• Null (H0) hypothesis: Treatment of Light has no statistically significant effect on oxygen evolution at 5% level of precision
      Alternative (HA) hypothesis: Treatment of Light has a statistically significant effect on oxygen evolution at 5% level of precision
    • Null (H0) hypothesis: Treatment of Carbon dioxide has no statistically significant effect on oxygen evolution at 5% level of precision
      Alternative (HA) hypothesis: Treatment of Carbon dioxide has a statistically significant effect on oxygen evolution at 5% level of precision
    • Null (H0) hypothesis: Geographical location of species of plants has no statistically significant effect on oxygen evolution at 5% level of precision
      Alternative (HA) hypothesis: Geographical location of species of plants has a statistically significant effect on oxygen evolution at 5% level of precision
    • Null (H0) hypothesis: LED distance has no statistically significant effect on oxygen evolution at 5% level of precision
      Alternative (HA) hypothesis: LED distance has a statistically significant effect on oxygen evolution at 5% level of precision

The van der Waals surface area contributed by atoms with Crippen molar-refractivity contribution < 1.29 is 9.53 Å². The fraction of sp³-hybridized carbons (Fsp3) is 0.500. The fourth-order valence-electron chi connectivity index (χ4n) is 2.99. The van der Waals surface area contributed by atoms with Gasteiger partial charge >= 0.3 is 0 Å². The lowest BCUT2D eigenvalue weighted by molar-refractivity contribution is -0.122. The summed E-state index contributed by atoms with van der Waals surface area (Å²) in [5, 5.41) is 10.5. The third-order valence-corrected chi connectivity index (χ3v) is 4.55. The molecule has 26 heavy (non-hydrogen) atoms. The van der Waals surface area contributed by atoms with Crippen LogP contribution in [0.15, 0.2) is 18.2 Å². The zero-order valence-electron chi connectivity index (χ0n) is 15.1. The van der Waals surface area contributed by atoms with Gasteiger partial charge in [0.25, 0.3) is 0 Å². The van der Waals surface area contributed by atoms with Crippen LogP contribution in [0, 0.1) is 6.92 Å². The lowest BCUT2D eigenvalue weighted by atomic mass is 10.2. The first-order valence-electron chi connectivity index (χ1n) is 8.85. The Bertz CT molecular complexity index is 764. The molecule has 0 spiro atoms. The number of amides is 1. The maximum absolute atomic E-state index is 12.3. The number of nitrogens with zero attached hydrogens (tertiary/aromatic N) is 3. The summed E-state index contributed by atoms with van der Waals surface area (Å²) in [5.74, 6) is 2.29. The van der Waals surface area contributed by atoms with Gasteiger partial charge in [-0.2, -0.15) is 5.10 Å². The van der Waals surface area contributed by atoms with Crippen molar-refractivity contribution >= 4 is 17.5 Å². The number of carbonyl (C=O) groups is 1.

The t-test is a two-way test because of the uncertainty about the results of the experiment (Smith & Dukes, 2013). The alternate hypothesis could either be less than or greater than zero.

Reference

Smith, N. G., & Dukes, J. S. (2013). Plant respiration and photosynthesis in global‐scale models: Incorporating acclimation to temperature and CO2. Global Change Biology, 19(1), 45-63.

Appendices

Light Dependence in Oxygen Evolution
Appendix 1: Light Dependence in Oxygen Evolution
Effect of Increased Carbon Dioxide in Oxygen Evolution
Appendix 2: Effect of Increased Carbon Dioxide in Oxygen Evolution
The Rate of Oxygen Evolution and Geographical Location of Species of Plants
Appendix 3: The Rate of Oxygen Evolution and Geographical Location of Species of Plants
Distance from the Source of Light
Appendix 4: Distance from the Source of Light
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IvyPanda. "The Photosynthetic Rate in Terrestrial Plants." April 18, 2022. https://ivypanda.com/essays/the-photosynthetic-rate-in-terrestrial-plants/.